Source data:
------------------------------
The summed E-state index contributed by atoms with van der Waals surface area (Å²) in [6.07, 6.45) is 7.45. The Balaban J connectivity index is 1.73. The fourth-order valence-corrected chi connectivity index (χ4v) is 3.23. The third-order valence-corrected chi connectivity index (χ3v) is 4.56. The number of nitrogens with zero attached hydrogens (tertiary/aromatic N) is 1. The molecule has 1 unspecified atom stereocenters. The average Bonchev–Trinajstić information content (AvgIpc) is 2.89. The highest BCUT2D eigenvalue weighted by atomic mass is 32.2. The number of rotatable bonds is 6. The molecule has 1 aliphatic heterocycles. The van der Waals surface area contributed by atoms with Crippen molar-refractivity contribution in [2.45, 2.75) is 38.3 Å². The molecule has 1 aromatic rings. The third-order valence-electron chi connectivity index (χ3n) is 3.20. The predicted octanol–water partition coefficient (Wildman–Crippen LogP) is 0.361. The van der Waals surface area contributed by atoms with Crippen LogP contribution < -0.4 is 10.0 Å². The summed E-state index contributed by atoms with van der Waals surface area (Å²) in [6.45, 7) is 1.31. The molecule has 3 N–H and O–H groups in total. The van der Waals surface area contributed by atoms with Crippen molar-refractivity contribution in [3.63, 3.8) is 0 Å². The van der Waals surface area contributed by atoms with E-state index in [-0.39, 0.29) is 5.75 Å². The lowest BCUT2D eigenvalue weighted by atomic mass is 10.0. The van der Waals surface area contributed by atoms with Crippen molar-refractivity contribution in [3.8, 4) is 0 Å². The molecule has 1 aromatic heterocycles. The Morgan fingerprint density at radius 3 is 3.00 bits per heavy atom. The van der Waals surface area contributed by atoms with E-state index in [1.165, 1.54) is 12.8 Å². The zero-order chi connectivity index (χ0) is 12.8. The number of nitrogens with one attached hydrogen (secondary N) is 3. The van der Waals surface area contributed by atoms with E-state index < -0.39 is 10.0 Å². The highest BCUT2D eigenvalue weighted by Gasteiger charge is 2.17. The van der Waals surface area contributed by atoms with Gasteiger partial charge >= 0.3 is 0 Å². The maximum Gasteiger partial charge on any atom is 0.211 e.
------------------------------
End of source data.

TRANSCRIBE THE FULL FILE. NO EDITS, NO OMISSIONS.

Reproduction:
The summed E-state index contributed by atoms with van der Waals surface area (Å²) in [6.07, 6.45) is 7.45. The Balaban J connectivity index is 1.73. The fourth-order valence-corrected chi connectivity index (χ4v) is 3.23. The third-order valence-corrected chi connectivity index (χ3v) is 4.56. The number of nitrogens with zero attached hydrogens (tertiary/aromatic N) is 1. The molecule has 1 unspecified atom stereocenters. The average Bonchev–Trinajstić information content (AvgIpc) is 2.89. The highest BCUT2D eigenvalue weighted by atomic mass is 32.2. The number of rotatable bonds is 6. The molecule has 1 aliphatic heterocycles. The van der Waals surface area contributed by atoms with Crippen molar-refractivity contribution in [2.45, 2.75) is 38.3 Å². The molecule has 1 aromatic rings. The third-order valence-electron chi connectivity index (χ3n) is 3.20. The predicted octanol–water partition coefficient (Wildman–Crippen LogP) is 0.361. The van der Waals surface area contributed by atoms with Crippen LogP contribution < -0.4 is 10.0 Å². The summed E-state index contributed by atoms with van der Waals surface area (Å²) in [6.45, 7) is 1.31. The molecule has 3 N–H and O–H groups in total. The van der Waals surface area contributed by atoms with Crippen molar-refractivity contribution in [3.63, 3.8) is 0 Å². The van der Waals surface area contributed by atoms with E-state index in [-0.39, 0.29) is 5.75 Å². The lowest BCUT2D eigenvalue weighted by atomic mass is 10.0. The van der Waals surface area contributed by atoms with Crippen molar-refractivity contribution in [3.8, 4) is 0 Å². The molecule has 1 aromatic heterocycles. The Morgan fingerprint density at radius 3 is 3.00 bits per heavy atom. The van der Waals surface area contributed by atoms with E-state index in [1.165, 1.54) is 12.8 Å². The zero-order chi connectivity index (χ0) is 12.8. The number of nitrogens with one attached hydrogen (secondary N) is 3. The van der Waals surface area contributed by atoms with E-state index < -0.39 is 10.0 Å². The highest BCUT2D eigenvalue weighted by Gasteiger charge is 2.17. The van der Waals surface area contributed by atoms with Gasteiger partial charge >= 0.3 is 0 Å². The maximum Gasteiger partial charge on any atom is 0.211 e.